Along the long and narrow Bay State Road of Boston’s Back Bay, lies an antique abode I had the pleasure of calling home my senior year. It was a whimsical apartment, converted from the old servant’s quarters into Boston University student lodgings. It had one rectangular bedroom, one recently furbished bathroom, and one one-counter kitchen. The space from the kitchen poured into the brick-lined living room, where the day’s glow soaked through the oak-paneled windows. We called it the Nest.
It had howling windows and hissing radiators that broiled the place during the frigid New England winter. The walls crumbled brick dust at the jolt of a breeze. Yet, with all of its idiosyncrasies making it seem like it lived with me more than I lived with it, the Nest was the first place I ever made a home.
Anyone that has ever climbed the windy flight up to the fourth floor will tell you how cozy the thick blue carpet felt underneath your feet. Anyone that has ever followed me out onto the roof will know the serendipity of the frozen Charles River.
Student dormitories rarely create spaces of actual sanctuary. All too often, they drown the air with flat fluorescents and cinderblock trappings. After spending my very first winter (yes, I’m one of those Southern Californians) snowed inside the claustrophobia of my square foot dorm room in Warren Towers, I spent the next two years at college adapting my on-campus student housing into my off-campus oasis.
When it came to decorating the Nest, lighting was the most important aspect of generating warm vibrations. My roommate, Tamara, and I hung strings of white Christmas lights around the top of the square living room, and let them droop in the windowpanes. We used the leftover Christmas lights to pin an outlined “T” against the brick, a symbol of our shared initials. The theme fit well into the Nest even after Tamara went abroad, and my dear friend Tori moved in. The lighting scheme completed itself when Tamara discovered a grandma lamp on Craigslist for $10, and it emitted this touching light:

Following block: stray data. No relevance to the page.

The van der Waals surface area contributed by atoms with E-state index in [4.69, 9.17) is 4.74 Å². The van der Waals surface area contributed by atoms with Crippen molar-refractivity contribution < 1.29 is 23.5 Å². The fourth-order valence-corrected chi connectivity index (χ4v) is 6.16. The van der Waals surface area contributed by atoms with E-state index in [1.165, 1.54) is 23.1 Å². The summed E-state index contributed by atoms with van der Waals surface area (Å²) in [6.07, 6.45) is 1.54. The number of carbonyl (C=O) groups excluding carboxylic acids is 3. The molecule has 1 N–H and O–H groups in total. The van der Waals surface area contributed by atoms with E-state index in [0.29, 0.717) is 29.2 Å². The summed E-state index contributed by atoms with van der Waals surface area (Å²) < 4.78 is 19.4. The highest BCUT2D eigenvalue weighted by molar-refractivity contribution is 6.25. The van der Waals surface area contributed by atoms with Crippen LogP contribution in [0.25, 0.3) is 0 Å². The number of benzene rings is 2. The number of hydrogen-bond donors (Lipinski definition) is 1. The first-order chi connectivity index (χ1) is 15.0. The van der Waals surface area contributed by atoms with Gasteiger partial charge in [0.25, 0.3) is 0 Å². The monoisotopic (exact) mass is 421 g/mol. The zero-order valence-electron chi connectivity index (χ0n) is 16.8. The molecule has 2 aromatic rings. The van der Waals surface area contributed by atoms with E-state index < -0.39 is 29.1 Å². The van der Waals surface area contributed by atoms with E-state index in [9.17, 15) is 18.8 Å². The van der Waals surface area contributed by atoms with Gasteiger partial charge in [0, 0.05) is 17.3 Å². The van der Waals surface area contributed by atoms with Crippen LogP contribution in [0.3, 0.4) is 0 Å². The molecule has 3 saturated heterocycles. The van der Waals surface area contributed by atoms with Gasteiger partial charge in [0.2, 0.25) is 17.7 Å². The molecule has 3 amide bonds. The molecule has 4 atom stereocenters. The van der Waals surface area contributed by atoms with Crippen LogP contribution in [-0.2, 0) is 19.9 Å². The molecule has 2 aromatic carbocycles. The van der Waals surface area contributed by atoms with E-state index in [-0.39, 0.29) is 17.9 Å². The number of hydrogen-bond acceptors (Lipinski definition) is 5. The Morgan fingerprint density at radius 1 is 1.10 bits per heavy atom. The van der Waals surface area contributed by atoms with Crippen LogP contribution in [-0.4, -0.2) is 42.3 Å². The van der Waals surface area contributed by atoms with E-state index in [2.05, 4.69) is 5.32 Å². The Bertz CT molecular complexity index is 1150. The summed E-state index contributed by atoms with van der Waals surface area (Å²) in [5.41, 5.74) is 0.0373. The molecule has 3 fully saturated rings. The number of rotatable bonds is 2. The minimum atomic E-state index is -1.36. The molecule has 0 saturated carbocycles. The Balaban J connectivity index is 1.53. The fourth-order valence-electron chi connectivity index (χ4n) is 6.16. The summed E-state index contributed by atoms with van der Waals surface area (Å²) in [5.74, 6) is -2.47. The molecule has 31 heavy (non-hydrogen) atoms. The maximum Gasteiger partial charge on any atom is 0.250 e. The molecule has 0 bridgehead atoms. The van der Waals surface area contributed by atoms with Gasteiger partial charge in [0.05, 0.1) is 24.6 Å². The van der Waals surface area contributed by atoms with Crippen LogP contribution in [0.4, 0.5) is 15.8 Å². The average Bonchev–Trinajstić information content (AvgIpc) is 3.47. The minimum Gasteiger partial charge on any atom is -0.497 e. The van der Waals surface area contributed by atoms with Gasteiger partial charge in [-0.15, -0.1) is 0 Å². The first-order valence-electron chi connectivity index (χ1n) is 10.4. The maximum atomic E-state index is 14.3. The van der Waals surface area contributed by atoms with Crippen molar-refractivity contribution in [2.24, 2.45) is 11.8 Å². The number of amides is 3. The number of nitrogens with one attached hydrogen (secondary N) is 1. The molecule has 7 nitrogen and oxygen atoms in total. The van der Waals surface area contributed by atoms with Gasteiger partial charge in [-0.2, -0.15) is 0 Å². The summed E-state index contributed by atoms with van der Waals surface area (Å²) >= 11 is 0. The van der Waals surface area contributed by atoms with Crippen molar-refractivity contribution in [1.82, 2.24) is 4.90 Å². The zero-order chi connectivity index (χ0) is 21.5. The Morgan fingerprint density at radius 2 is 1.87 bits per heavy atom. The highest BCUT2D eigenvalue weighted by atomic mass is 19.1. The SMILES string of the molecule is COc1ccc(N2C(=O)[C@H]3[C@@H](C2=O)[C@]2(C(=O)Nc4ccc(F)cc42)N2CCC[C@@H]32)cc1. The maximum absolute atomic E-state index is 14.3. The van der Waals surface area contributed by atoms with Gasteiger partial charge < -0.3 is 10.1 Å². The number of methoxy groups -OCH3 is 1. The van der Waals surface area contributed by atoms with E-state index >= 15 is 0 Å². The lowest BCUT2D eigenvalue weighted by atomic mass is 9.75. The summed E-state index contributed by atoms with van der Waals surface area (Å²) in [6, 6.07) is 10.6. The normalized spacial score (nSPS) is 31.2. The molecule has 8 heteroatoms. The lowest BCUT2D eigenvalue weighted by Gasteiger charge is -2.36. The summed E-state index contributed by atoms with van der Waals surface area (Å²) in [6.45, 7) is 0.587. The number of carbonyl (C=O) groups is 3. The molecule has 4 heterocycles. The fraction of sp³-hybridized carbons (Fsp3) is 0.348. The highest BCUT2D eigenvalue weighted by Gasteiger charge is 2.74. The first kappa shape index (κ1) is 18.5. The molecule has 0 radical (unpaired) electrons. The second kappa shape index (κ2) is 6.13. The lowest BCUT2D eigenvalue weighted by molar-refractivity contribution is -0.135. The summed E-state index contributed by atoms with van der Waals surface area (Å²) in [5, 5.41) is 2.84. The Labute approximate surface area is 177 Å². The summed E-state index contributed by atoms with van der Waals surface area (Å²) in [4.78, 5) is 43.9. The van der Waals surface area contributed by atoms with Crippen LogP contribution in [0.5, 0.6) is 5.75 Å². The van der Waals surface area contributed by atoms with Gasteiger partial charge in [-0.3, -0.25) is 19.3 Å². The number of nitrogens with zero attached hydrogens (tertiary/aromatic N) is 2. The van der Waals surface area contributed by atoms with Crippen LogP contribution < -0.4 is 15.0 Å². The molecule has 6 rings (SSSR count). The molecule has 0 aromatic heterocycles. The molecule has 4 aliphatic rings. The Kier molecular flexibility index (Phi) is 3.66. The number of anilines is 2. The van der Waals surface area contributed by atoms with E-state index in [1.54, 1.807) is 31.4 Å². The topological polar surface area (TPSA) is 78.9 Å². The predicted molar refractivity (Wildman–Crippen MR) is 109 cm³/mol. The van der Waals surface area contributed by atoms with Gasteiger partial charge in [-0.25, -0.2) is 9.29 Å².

The golden lamp
Tamara Boyle & I’s craftwork
The most obvious aspect of me effectively personalizing my on-campus apartment, was hanging personal mementos. I taped flowers to the walls with angsty Brandy Melville stickers and they decomposed with their petals intact. On the two opposing wooden pillars that introduced the living room, the nest of the Nest, I pasted postcards I’ve collected over the years. I placed seashells on loose nails poking out of the brick. Paying close attention to the details on the walls—instead of slapping a tapestry over it—gave the Nest the breath of life. And that’s what made it feel like home.
Brick Interior (detail)
Outside of the Nest, the large roof deck faced north. The calm river flowed by and the street changed along with the seasons, as if she kept changing her hair. We recognized that going on the roof was against BU policy—but the door from our room never made a sound. (This came to bite me in the ass at the end of the semester, when residence life fixed the alarm.) When the weather was fair and there lacked a 10-foot pile of snow on the deck, friends frequented the roof for fresh air, convivial conversations and the last ripples of sunset. It was a magical setting.
The Nest roused with animation every night after 2am, just as I’d be staring at my screen and tapping away at a column. The pipes underneath the radiators clinked ferociously, almost jumping from their valves. A crop of critters crept from the brick dust with 10 legs and purple ooze (when squashed). The fabric Doors poster wafted in a still breeze and after a chorus of ghastly sighs, the Nest would take a deep breath, and lull me right to sleep.
On the Roof Portrait